Category Archives: Entity Framework

Repository + Unit Of Work Pattern Demystified

The repository and unit of work patterns are intended to create an abstraction layer between the data access layer and the business logic layer of an application. Implementing these patterns can help insulate your application from changes in the data store and can facilitate automated unit testing or test-driven development (TDD).

Creating a repository class for each entity type could result in a lot of redundant code, and it could result in partial updates. For example, suppose you have to update two different entity types as part of the same transaction. If each uses a separate database context instance, one might succeed and the other might fail. One way to minimize redundant code is to use a generic repository, and one way to ensure that all repositories use the same database context (and thus coordinate all updates) is to use a unit of work class.

A repository is nothing but a class defined for an entity, with all the operations possible on that specific entity. For example, a repository for an entity Customer, will have basic CRUD operations and any other possible operations related to it. A Repository Pattern can be implemented in Following ways:

  • One repository per entity (non-generic) : This type of implementation involves the use of one repository class for each entity. For example, if you have two entities Order and Customer, each entity will have its own repository.
  • Generic repository : A generic repository is the one that can be used for all the entities, in other words it can be either used for Order or Customer or any other entity.

Unit of Work in the Repository Pattern

Unit of Work is referred to as a single transaction that involves multiple operations of insert/update/delete and so on kinds. To say it in simple words, it means that for a specific user action, all the transactions like insert/update/delete and so on are done in one single transaction, rather then doing multiple database transactions. This means, one unit of work here involves insert/update/delete operations, all in one single transaction.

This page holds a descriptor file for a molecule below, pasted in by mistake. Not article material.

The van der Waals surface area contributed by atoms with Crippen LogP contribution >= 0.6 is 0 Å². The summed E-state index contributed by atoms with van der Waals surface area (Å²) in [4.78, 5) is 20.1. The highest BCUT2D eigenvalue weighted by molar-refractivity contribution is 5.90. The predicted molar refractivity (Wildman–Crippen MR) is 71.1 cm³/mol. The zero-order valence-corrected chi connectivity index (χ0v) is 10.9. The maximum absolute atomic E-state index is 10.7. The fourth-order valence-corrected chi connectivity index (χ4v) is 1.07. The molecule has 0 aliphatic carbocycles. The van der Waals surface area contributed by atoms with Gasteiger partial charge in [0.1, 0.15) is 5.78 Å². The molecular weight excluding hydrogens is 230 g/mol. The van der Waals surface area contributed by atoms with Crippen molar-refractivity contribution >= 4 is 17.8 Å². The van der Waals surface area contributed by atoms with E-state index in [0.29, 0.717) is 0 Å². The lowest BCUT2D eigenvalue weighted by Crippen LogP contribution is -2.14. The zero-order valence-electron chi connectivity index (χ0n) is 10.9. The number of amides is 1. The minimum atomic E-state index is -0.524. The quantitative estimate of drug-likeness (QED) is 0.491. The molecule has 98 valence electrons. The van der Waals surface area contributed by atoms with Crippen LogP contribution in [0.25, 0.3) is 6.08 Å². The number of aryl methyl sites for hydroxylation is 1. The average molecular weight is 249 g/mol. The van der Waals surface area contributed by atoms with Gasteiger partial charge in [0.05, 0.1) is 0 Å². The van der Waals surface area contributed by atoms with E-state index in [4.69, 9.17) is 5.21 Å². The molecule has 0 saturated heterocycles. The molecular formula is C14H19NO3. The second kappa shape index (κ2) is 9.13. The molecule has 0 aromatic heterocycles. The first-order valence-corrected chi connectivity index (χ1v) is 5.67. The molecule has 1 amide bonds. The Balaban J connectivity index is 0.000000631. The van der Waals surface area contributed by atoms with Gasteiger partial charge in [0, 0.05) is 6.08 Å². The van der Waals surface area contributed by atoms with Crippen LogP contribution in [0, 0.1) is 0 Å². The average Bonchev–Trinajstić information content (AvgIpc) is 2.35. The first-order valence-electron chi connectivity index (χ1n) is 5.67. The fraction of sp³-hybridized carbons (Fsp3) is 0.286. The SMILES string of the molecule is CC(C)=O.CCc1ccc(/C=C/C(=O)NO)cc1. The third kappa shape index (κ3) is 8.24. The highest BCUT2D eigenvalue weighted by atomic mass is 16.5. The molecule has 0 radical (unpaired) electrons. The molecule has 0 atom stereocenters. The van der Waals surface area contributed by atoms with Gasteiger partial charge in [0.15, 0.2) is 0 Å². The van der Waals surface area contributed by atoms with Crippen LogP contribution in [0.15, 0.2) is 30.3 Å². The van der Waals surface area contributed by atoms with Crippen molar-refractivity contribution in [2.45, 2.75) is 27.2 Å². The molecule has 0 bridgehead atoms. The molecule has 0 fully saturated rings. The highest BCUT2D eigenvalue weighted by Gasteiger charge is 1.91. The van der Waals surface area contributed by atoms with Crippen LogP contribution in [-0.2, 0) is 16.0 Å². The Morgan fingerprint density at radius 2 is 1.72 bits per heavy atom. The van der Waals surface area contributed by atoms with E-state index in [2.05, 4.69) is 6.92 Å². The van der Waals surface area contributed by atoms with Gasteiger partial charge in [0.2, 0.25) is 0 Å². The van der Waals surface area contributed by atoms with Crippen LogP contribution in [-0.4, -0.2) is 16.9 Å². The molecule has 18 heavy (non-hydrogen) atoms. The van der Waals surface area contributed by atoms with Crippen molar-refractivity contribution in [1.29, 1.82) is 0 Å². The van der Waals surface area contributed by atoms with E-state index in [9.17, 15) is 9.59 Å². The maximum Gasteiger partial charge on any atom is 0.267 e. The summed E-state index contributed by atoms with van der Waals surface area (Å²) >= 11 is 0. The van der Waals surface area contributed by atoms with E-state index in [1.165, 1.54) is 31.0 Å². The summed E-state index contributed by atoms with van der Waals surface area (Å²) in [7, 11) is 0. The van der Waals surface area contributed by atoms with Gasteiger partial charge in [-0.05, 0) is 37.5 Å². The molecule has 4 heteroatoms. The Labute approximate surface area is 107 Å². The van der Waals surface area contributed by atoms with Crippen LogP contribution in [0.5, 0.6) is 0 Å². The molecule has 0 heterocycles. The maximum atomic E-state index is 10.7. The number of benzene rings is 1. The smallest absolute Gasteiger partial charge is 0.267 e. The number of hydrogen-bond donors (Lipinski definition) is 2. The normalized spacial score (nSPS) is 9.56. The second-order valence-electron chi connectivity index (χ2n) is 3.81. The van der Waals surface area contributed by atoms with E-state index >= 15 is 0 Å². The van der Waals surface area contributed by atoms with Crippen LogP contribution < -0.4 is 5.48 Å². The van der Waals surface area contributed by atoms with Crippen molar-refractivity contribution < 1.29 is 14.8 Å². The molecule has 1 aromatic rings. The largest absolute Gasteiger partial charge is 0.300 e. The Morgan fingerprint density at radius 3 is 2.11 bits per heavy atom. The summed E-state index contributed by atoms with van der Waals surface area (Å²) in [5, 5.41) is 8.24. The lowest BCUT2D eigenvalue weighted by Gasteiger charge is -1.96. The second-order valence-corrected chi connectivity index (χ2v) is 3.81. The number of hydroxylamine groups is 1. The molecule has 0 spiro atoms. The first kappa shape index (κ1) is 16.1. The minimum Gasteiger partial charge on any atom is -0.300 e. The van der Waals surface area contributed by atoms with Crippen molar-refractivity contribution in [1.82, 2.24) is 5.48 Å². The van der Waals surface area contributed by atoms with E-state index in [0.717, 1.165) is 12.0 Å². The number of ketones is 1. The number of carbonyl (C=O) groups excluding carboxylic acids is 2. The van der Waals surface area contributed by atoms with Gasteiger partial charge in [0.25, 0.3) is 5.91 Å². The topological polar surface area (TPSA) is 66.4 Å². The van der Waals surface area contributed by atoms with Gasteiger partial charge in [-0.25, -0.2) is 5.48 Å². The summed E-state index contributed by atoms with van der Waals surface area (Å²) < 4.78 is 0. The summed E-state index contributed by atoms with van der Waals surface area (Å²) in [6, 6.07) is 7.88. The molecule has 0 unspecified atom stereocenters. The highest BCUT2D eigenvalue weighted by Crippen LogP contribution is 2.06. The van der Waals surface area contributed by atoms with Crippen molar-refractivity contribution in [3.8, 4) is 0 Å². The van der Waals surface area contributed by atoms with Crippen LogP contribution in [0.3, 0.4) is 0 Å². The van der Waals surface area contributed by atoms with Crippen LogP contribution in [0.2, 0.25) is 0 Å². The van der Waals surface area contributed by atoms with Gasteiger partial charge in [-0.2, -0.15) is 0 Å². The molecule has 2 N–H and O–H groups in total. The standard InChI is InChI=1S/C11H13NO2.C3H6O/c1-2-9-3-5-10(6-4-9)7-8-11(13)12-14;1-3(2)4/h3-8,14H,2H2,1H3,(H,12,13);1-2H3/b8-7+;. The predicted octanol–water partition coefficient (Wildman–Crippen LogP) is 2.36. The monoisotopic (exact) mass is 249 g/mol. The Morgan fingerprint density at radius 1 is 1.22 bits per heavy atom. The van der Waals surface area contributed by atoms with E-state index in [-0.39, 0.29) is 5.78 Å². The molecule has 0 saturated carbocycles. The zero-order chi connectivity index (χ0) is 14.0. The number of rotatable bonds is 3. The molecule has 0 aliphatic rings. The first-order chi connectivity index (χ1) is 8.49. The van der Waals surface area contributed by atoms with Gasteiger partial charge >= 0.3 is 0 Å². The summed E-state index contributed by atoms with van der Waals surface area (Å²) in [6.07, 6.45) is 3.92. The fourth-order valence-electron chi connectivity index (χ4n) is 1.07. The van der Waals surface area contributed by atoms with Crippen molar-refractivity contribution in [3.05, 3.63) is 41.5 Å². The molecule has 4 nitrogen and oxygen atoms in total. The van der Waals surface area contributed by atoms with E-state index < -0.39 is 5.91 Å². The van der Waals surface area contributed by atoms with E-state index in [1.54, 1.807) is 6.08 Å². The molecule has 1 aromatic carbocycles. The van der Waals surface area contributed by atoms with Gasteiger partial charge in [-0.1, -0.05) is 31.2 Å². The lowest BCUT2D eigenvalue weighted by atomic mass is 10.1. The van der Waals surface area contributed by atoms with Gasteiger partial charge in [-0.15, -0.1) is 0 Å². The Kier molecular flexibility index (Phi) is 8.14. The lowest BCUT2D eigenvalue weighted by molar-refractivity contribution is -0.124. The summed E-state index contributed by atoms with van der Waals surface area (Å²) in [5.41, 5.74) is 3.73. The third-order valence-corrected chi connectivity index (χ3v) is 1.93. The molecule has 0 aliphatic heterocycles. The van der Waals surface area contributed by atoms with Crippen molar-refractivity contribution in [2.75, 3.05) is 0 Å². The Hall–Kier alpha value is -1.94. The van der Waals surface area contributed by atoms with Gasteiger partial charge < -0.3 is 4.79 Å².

Repository pattern minus the Unit of Work Pattern provides of lot challenges an anti patterns

  • Each repository requires one interface and one concrete class per “provider” (“entity framework” or “in memory”). If you are starting to have quite some repositories, then interfaces and implementation grows. If you have “custom” specialized methods for each repository, it also means implementing them for all the providers.
  • One abstract type per repository equals one parameter in your controller constructor per repository that needs to be accessed by the controller. If a controller is performing operations on multiple repositories, this can quickly become a mess with a lot of parameters in the constructor (even if constructor will never be called explicitly by your code but by the DI container -constructor injection- it still looks kind of crapy). Moreover if you need to add access to a new repository in a controller, it means adding a new parameter to the constructor and doing a new binding in your DI container.
  • By injecting repositories individually in each controller, the true power of the unit of work pattern is completely bypassed.